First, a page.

By Monnie Ryan
YOUNGSTOWN, Ohio – By now, readers know this column is about online information – how and where to find what you need when you need it (better yet, before you need it). So taking a look at the most popular question-and-answer websites seems a fitting way to end what has been a tumultuous year.
And listen up – I promised in the November column to take a peek at podcasts. So I’ll follow through on that as well.
One of my favorite Q&A sites is HowStuffWorks.com, which ranks eighth on the Aelieve.com popularity rankings for sites of this type. Topics include health, science, technology, money and auto. Choose one at the top of the home page to see several related articles. In the tech section, they range from relatively simple – like how to move photos from a memory card to a PC or laptop – to reasons your WiFi keeps disconnecting and how to fix it.
Trending under health care, not surprisingly, are articles related to COVID-19. The one I warmed up to, though, informed me that I no longer need to shoot for 10,000 steps a day to maintain good health; just 7,000 –which most days for me is easy peasy – provides plenty of benefits. I also signed up for the free e-newsletter, an easy way to stay in the loop.
Another cool site is RapidTables.com, a plain vanilla site that I love for its section on calculators and converters. (Want to know what time it is in Alaska or Japan? Or calculate compound interest? Or the Roman numeral for 2022?) The Online Tools section is a big help, where you can create a calendar, use a password generator or even convert speech to text.
I’ve always been fascinated with the U.S. Library of Congress, and its website, LOC.gov, which is a popular Q&A site (No. 17 on the Aelieve rankings). In the Ask a Librarian section, you can browse frequently asked and general questions or send a request to a specialist on any number of topics including business, law, science, genealogy and local history, technical reports and more. The site says your question will be answered within five business days (and an online chat option is available from noon to 4 p.m.).
I’m not ashamed to say that most of what’s at Wolframalpha.com was over my head – make that WAY over. But I can certainly see value for those inclined toward math and science. I can, however, relate to much in the Society & Culture and Everyday Life sections.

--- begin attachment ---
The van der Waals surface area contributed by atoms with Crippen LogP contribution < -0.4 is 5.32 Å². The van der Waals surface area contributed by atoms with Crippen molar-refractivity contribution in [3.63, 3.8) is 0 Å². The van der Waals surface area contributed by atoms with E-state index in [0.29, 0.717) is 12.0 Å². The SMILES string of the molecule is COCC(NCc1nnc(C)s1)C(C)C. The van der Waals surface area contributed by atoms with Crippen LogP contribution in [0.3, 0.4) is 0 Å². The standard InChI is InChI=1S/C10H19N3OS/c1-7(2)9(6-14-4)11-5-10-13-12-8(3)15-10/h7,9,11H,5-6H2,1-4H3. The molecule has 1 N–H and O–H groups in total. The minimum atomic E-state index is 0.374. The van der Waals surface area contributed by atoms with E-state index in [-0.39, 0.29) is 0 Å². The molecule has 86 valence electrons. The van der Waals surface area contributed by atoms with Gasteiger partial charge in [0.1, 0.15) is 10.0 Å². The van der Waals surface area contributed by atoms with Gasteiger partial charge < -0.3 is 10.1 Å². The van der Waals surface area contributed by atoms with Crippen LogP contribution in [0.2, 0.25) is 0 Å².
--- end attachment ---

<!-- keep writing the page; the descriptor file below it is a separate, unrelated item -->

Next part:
Here, you can find information about specific movies, TV shows, artwork, music and more. My favorite is how to convert kitchen measurements, calculate simple percentages and even solve math word problems.
Now on to those promised podcasts – with a confession. I’m a looker, not a listener. I doubt my car radio has been turned on in a decade. If you ever catch me with an audiobook, start unzipping the body bag – I’m ready.
But clearly, I’m in the minority. In fact, 22% of the U.S. population listens to podcasts every week, subscribing to an average of six shows and spending an average of six hours and 37 minutes tuning in, according to Musicoomph.
So, I checked out some of the
“best of” business podcasts, picking a few that sound worthwhile. I’ll start with Omas Zenhom’s award-winning weekday “The $100 MBA Show” (Apple Podcasts) that purports to offer practical, real-world business lessons. A recent topic? “The Great Resignation and What It Means for Your Business.”
Another popular podcast, hosted by John Dumas, is the daily Entrepreneurs on Fire (Eofire.com). Guests such as Tony Robbins, Seth Godin and other top leaders and entrepreneurs, focus on achieving business growth and financial freedom. Recent topics include how to start a podcast, goal-setting/achieving and the best business books of the year.
Here’s another – Mixergy.com. Hosted by founder Andrew Warner, the primary purpose is providing tips and strategies to help business owners face challenges that might crop up in the future. Sample topics are Building a Startup to Sell and an explanation of product lifecycle management.
Need more? Google “best business podcasts” and you’ll find dozens from which to choose.